Dictyostelium cell death: early emergence and demise of highly polarized paddle cells.

Levraud JP, Adam M, Luciani MF, de Chastellier C, Blanton RL, Golstein P - J. Cell Biol. (2003)

Paddle cells, social behavior, and parapodia. (a) A paddle cell on the move 13 h after addition of DIF-1; six images taken 15 s apart. The paddle cell is first moving upwards, then turning to the right. Propodium at the upper part of the cell, then moving to the right. Parapodium first barely visible, then becoming evident, here at the posterior part of the cell. (b) Several paddle cells forming a transient rosette 13 h after addition of DIF-1; three images taken 30 s apart. The third image shows departing paddle cells, with barely visible posterior parapodia. (c) Several paddle cells moving in single line 15 h after addition of DIF-1; five images taken 5 s apart. Parapodia can be seen, first between the upper cell and the second one, then between the second and the third one.
© Copyright Policy
Related In: Results  -  Collection

Show All Figures
getmorefigures.php?uid=PMC2172757&req=5

fig3: Paddle cells, social behavior, and parapodia. (a) A paddle cell on the move 13 h after addition of DIF-1; six images taken 15 s apart. The paddle cell is first moving upwards, then turning to the right. Propodium at the upper part of the cell, then moving to the right. Parapodium first barely visible, then becoming evident, here at the posterior part of the cell. (b) Several paddle cells forming a transient rosette 13 h after addition of DIF-1; three images taken 30 s apart. The third image shows departing paddle cells, with barely visible posterior parapodia. (c) Several paddle cells moving in single line 15 h after addition of DIF-1; five images taken 5 s apart. Parapodia can be seen, first between the upper cell and the second one, then between the second and the third one.
Mentions: Paddle cells exhibit a marked social behavior, i.e., they often associate in (labile) rosettes (Fig. 3 b and Video 4) and in (less labile) cell chains (Fig. 3 c and Videos 5 and 6). This behavior is due at least in part to the existence in each paddle cell of an adhesive lateral or posterior “hook” that we call parapodium. The parapodium can be seen trailing behind some moving paddle cells (Fig. 3 a and Videos 2–4) or linking cells in chains (Fig. 3 c and Videos 5 and 6) or to the substrate (Video 7). From the examination of paddle cells in a number of videos, we feel that the social behavior of paddle cells may also entail a degree of cytotropism: paddle cells seem to head for, collide, and associate with other cells perhaps more readily than one would expect from chance alone. Whether this is related to chemotactism, and for what, is not known.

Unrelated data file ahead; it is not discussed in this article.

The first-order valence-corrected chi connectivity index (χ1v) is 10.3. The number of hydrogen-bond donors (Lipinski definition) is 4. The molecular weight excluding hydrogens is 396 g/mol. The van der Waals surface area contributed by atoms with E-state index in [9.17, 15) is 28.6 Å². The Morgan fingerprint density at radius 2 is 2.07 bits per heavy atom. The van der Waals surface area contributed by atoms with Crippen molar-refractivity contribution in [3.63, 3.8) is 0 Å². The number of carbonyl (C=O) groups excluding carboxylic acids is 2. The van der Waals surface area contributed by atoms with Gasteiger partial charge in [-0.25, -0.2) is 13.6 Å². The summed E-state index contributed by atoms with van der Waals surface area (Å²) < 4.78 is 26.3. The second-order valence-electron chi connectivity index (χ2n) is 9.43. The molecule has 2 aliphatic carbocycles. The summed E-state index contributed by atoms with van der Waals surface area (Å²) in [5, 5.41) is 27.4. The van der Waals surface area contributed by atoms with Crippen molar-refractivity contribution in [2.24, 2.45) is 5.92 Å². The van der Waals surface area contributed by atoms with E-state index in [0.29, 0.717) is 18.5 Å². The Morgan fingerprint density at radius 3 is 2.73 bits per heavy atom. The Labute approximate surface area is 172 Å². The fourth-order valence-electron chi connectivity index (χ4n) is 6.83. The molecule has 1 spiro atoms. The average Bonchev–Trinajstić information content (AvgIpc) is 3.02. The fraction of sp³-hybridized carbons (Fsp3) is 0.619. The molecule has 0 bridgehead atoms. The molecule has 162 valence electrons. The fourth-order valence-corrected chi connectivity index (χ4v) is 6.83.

Bottom Line: Paddle cell demise was not related to formation of the cellulose shell because cells where the cellulose-synthase gene had been inactivated underwent death indistinguishable from that of parental cells.A major subcellular alteration at the paddle-to-round cell transition was the disappearance of F-actin.The Dictyostelium vacuolar cell death pathway thus does not require cellulose synthesis and includes early actin rearrangements (F-actin segregation, then depolymerization), contemporary with irreversibility, corresponding to the emergence and demise of highly polarized paddle cells.

View Article: PubMed Central - PubMed

Affiliation: Centre d'Immunologie de Marseille-Luminy, INSERM/CNRS, Case 906, Parc Scientifique de Luminy, 13288 Marseille Cedex 9, France.

ABSTRACT
Cell death in the stalk of Dictyostelium discoideum, a prototypic vacuolar cell death, can be studied in vitro using cells differentiating as a monolayer. To identify early events, we examined potentially dying cells at a time when the classical signs of Dictyostelium cell death, such as heavy vacuolization and membrane lesions, were not yet apparent. We observed that most cells proceeded through a stereotyped series of differentiation stages, including the emergence of "paddle" cells showing high motility and strikingly marked subcellular compartmentalization with actin segregation. Paddle cell emergence and subsequent demise with paddle-to-round cell transition may be critical to the cell death process, as they were contemporary with irreversibility assessed through time-lapse videos and clonogenicity tests. Paddle cell demise was not related to formation of the cellulose shell because cells where the cellulose-synthase gene had been inactivated underwent death indistinguishable from that of parental cells. A major subcellular alteration at the paddle-to-round cell transition was the disappearance of F-actin. The Dictyostelium vacuolar cell death pathway thus does not require cellulose synthesis and includes early actin rearrangements (F-actin segregation, then depolymerization), contemporary with irreversibility, corresponding to the emergence and demise of highly polarized paddle cells.

Show MeSH